The other problem with Leslie, My Name is Evil is that Reginald Harkema conducts the least-interesting way of telling the story of the Manson Family. For reasons that do not immediately become apparent, Leslies story is intercut with that of Perry (Gregory Smith), the straight-laced Christian chemistry student who becomes one of the trial jurors. As Leslies story unfolds, you keep wondering why the film is spending half of its running time detailing Perrys family background, his engagement to a Christian girl (Kristin Adams) and frustration over her desire not to have sex before marriage. It is hard to understand why a character who is completely unrelated to the Manson story is being given half the screen time. (Perry may have been very loosely based on William T. McBride III, the youngest of the Manson jurors, who lost his fiancee during the course of the trial. However, his religious background is essentially made up, while the film also fictionalises that he was the only one among the jury who doubted the guilty verdict). Some of this intended as contrast Perrys straight-laced lifestyle and cautious doubts placed up against Leslies abandoning of that background and surrendering to the complete opposite, which become mirror parallels as they unfold but it is still confusing.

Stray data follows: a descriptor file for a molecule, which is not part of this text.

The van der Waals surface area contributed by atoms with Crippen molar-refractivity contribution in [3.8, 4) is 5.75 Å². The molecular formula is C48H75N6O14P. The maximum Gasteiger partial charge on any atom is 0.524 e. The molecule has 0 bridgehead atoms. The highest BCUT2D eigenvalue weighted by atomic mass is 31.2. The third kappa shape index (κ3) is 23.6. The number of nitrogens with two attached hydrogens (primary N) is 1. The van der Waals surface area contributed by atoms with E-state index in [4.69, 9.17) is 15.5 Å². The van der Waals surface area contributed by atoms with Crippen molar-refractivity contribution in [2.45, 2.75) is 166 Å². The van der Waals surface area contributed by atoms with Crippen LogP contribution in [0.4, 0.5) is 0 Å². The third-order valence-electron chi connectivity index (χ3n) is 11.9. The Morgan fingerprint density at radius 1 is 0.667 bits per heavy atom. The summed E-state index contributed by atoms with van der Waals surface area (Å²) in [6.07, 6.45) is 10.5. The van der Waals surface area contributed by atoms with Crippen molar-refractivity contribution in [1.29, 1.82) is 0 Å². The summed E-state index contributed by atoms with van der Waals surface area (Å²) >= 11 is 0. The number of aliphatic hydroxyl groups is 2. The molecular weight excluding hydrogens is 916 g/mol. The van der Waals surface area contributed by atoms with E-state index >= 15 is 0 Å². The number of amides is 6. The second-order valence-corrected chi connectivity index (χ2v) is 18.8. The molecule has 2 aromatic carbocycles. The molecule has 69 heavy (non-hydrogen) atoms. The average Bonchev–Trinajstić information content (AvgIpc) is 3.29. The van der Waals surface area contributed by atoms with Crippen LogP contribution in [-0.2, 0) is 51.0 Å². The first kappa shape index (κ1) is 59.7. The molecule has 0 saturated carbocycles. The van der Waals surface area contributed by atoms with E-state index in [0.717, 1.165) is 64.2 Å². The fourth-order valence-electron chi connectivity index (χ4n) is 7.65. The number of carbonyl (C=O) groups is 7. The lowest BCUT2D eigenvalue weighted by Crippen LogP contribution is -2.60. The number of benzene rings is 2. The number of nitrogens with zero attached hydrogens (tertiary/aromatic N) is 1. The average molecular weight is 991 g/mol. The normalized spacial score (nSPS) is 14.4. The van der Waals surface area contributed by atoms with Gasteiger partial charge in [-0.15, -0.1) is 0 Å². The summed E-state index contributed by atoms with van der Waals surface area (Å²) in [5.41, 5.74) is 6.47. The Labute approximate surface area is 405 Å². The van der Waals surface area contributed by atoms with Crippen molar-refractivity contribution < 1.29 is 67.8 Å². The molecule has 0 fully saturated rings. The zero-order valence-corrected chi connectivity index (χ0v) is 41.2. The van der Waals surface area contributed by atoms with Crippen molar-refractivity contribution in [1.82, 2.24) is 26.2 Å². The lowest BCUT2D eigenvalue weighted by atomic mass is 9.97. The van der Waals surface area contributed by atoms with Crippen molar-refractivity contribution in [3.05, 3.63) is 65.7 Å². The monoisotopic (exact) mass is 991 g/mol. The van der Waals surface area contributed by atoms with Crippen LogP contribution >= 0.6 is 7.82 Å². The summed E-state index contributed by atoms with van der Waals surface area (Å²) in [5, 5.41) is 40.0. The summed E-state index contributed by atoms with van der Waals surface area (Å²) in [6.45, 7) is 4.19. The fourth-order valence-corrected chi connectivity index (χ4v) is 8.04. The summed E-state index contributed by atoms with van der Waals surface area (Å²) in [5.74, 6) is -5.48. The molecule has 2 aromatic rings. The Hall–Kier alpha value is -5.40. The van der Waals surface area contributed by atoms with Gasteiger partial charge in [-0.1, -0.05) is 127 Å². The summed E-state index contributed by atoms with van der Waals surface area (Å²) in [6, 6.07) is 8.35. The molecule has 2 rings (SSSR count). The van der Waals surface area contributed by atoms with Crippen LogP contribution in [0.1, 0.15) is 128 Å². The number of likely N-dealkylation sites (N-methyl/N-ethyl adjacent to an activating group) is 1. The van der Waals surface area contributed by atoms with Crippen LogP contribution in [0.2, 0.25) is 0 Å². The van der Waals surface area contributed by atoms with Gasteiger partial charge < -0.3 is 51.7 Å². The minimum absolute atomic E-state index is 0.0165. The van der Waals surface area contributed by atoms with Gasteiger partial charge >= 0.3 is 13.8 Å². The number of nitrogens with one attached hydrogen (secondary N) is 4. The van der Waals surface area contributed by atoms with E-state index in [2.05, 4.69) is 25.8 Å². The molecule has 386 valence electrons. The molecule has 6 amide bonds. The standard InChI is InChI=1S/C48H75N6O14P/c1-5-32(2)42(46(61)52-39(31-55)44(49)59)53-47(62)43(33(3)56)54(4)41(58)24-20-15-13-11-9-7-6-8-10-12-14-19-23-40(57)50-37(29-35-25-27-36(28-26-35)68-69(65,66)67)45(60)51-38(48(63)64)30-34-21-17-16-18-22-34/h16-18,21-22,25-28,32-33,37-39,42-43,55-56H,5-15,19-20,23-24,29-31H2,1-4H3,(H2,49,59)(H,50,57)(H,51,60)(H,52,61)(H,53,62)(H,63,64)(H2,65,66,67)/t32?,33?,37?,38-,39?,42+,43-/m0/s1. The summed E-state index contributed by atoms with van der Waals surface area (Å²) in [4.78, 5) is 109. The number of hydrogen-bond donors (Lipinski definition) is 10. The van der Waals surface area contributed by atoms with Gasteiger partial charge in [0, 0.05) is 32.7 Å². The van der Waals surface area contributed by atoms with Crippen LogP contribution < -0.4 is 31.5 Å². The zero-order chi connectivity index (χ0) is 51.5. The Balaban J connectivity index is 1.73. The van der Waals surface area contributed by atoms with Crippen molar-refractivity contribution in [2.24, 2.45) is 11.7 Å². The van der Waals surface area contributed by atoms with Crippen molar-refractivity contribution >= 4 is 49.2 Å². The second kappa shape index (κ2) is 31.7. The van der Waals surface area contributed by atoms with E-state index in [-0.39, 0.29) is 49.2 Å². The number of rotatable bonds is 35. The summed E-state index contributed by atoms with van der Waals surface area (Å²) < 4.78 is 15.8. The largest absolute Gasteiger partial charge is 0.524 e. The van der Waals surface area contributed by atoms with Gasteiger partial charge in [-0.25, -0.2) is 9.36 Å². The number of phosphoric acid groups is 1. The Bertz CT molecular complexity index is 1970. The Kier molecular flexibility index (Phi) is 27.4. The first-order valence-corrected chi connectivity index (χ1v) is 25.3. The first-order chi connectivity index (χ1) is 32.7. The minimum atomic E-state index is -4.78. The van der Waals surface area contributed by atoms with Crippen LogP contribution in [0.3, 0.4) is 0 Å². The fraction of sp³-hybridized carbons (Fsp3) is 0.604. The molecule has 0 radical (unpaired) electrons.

Eventually you realise what Reginald Harkema is doing here. While you are focused on Kristen Hagers Leslie, he has carefully positioned Perry as a fulcrum character. The latter half of the film suddenly becomes about his being attracted to her and the question (which the film raises but never particularly answers) of whether he should decide she is innocent on the grounds that he is attracted to her. The larger question that Reginald Harkema is interested in here is one of social morality. The question (which also becomes a very contemporary one) is a damning one about the 1960s why there should be social outrage against the Manson killings when the same society is perfectly prepared to condone sending hundreds of youths into combat to slaughter Vietnamese without even thinking about it. The point is well made, even if Reginald Harkema is far too blatant with his symbols the entire back wall of the courtroom being an American flag, the showing of numerous stills from the Vietnam War and discussions about the My Lai massacre and the like. The climactic scenes have Perry, after defending Leslies innocence, suddenly joining in the guilty verdict and winning the approval of his family and fiancee, while going on to his job, which is implied is producing napalm for use in the carpet-bombing of villages in Vietnam. It is an extraordinarily savage ending. It is also one where the film leaves you balking at the positions that it takes in saying what right does the US have to condemn the Manson Family for their handful of killings when the country has its hands covered in the blood of innocents it has demonised as no longer being civilised or human. Although, to regard members of the Manson Family as innocent because US society is guilty of hypocrisy is surely one of the most radical positions one has seen a film take in some time.